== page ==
English   español  
Please use this identifier to cite or link to this item: http://hdl.handle.net/10261/203096
Share/Impact:
Statistics
logo share SHARE   Add this article to your Mendeley library MendeleyBASE
Visualizar otros formatos: MARC | Dublin Core | RDF | ORE | MODS | METS | DIDL
Exportar a otros formatos:

Title

Imaging the lithospheric structure of the Central Iberian Zone

AuthorsAndres, J.; Draganov, D.; Ayarza, P.; Schimmel, Martin ; Palomeras, Imma; Ruiz Fernández, Mario ; Carbonell, Ramón
KeywordsIberia
Lithospheric structure
Issue Date7-Apr-2019
PublisherEuropean Geosciences Union
CitationGeophysical Research Abstracts, 21: EGU2019-7690 (2019)
AbstractIn this work, we present lithospheric-scale model of a profile imaging part of the Iberian Massif in western Iberia. The image comprises the Spanish Central System and the Cenozoic Duero and Tajo basins which bound this mountain range to the N and S. The Central System represents part of the Variscan Central Iberian Zone (southern margin of the Paleozoic Gondwana) which was reactivated and uplifted during the Alpine Orogeny. This feature and its foreland basins to the N and S represent the most relevant topographic attribute of central Iberia. We have used the data recoded within the CIMDEF experiment which is an almost 300-km long profile trending in NW-SE direction. The dataset consists of two months of continuous recording by an almost-linear array of 69 short-period seismic stations. We have applied seismic interferometry through two technics to construct two independent images of the lithosphere. The first technique is the so-called Global-Phase Seismic Interferometry. We have used global-earthquakes (> 1200 epicentral distance) recordings from the continuous data to extract global phases (PKP, PKiKP, and PKIKP) and its reverberations in the lithosphere. The selected phases are autocorrelated and stacked to construct a high-resolution pseudo zero-offset reflection image. The second technique relies on the application of seismic interferometry to the continuous ambient seismic-noise recordings through autocorrelation. The autocorrelation provides an approximation of the zero-offset reflection response of a single station. Both methods are complementary as they rely on different energy sources but are applied to the same positions of the receivers. Results reveal features that can be correlated in both reflection images. The crust-mantle boundary is mapped as a relative flat interface at approximately 10 s two-way traveltime. However, in the Central System, this feature shows an imbrication and deepening towards the NW. Crustal interfaces are found at 5 s and 7-8 s two-way traveltime. Both techniques reveal upper-mantle features between 12-18 s.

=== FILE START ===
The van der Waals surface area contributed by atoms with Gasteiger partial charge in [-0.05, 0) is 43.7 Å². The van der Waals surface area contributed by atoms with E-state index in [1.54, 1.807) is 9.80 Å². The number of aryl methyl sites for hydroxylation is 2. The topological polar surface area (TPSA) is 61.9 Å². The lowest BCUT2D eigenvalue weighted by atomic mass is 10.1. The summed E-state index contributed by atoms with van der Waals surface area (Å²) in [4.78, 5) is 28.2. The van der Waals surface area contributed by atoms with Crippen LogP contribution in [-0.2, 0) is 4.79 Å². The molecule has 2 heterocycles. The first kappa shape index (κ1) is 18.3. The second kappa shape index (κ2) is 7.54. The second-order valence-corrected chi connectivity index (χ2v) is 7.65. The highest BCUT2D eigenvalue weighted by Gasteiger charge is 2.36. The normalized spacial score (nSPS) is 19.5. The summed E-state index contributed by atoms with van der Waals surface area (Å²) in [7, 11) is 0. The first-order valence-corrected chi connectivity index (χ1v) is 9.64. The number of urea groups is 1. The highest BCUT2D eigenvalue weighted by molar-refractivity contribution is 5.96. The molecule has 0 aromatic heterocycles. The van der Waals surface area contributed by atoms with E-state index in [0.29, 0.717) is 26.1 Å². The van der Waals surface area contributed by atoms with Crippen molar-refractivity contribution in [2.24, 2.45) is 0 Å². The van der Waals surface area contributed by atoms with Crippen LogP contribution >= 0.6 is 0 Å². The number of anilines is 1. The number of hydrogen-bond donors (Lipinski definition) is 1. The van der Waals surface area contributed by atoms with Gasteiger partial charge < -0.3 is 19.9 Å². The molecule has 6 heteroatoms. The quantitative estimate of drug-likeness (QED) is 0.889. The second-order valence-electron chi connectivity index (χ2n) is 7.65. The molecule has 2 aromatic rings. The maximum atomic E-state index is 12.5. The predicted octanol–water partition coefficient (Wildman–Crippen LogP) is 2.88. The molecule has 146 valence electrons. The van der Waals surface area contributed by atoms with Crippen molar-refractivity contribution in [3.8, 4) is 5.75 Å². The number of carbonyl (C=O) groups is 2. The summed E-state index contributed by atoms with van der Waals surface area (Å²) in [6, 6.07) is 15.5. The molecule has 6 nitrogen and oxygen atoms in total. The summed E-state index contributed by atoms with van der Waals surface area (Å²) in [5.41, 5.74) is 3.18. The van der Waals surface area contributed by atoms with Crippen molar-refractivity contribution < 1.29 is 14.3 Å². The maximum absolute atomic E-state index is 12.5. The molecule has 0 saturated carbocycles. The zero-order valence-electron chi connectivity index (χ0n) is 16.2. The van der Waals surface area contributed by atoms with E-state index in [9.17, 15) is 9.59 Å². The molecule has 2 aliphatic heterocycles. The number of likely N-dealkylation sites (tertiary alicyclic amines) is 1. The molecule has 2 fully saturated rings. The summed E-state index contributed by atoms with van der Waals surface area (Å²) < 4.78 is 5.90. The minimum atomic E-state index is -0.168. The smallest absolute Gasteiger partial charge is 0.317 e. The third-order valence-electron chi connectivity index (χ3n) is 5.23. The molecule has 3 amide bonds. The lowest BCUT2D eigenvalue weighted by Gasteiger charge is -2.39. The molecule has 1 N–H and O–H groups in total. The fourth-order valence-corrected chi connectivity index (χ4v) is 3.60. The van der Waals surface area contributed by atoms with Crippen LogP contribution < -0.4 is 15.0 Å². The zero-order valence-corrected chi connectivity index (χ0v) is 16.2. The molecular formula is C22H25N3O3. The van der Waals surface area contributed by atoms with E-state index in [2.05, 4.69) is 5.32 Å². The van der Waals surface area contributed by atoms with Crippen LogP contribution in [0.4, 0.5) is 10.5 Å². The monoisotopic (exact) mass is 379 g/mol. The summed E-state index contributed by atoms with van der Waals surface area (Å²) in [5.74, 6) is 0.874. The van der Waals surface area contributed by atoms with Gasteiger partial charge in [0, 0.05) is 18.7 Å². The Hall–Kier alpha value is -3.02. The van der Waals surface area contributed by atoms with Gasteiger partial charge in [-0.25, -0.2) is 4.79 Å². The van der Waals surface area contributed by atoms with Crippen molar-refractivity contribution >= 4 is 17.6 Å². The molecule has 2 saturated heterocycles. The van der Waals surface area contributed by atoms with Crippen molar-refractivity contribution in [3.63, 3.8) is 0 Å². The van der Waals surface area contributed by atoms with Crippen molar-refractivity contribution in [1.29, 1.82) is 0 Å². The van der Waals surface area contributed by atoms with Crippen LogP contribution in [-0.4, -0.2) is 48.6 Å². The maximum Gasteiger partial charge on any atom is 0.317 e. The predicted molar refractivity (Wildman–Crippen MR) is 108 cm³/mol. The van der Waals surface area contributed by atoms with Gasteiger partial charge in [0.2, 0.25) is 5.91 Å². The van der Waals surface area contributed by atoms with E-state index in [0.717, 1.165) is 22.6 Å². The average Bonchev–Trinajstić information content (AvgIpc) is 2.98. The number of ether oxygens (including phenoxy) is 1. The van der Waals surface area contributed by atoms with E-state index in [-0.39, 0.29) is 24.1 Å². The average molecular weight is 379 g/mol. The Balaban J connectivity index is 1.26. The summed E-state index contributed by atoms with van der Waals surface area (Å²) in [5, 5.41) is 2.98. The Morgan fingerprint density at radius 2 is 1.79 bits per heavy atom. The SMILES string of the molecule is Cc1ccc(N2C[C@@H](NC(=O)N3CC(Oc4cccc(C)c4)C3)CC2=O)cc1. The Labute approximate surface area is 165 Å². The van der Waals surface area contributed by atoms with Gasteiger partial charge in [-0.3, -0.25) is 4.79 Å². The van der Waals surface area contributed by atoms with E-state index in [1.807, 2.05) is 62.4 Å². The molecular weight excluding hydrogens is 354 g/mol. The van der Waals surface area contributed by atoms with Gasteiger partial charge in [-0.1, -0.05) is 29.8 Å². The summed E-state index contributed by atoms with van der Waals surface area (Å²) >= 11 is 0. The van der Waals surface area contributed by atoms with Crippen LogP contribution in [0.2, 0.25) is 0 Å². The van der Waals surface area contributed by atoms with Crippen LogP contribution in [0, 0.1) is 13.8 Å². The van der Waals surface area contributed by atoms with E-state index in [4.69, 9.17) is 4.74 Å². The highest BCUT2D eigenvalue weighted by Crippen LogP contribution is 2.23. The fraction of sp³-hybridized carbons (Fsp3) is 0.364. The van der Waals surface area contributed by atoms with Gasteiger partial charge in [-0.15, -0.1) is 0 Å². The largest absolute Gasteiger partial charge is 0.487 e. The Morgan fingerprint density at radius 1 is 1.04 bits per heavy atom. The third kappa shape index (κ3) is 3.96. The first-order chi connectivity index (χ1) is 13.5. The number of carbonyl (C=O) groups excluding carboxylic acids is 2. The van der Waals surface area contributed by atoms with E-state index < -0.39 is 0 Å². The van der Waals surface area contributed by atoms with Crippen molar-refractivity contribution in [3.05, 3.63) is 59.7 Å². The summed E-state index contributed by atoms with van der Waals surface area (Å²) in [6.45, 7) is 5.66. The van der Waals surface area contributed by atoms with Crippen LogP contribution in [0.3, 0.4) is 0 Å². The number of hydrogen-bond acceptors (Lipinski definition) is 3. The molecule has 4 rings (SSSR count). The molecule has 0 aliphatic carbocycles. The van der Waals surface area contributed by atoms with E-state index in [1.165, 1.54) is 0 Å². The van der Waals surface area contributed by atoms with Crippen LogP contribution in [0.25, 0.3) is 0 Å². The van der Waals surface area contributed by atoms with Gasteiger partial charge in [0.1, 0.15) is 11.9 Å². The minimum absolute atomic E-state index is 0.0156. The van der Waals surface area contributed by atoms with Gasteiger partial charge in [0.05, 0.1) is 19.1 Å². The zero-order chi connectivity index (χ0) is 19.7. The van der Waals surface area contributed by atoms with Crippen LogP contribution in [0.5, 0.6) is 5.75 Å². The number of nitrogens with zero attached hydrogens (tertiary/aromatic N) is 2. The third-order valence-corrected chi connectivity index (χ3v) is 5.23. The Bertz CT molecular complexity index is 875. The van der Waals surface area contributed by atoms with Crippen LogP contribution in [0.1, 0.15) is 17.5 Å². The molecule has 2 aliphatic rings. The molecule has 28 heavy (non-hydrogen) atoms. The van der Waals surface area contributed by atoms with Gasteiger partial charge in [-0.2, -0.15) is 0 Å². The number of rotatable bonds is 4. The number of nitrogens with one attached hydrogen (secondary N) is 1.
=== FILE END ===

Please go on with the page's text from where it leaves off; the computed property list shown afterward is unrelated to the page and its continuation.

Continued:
DescriptionEGU General Assembly in Vienna, Austria 7–12 April 2019
Publisher version (URL)https://www.geophysical-research-abstracts.net/egu2019.html
URIhttp://hdl.handle.net/10261/203096
Identifiersissn: 1029-7006
Appears in Collections:(ICTJA) Comunicaciones congresos
Files in This Item:
File Description SizeFormat 
Andres_EGU2019-7690.pdf34,32 kBAdobe PDFThumbnail
View/Open
Show full item record
Review this work
 


WARNING: Items in Digital.CSIC are protected by copyright, with all rights reserved, unless otherwise indicated.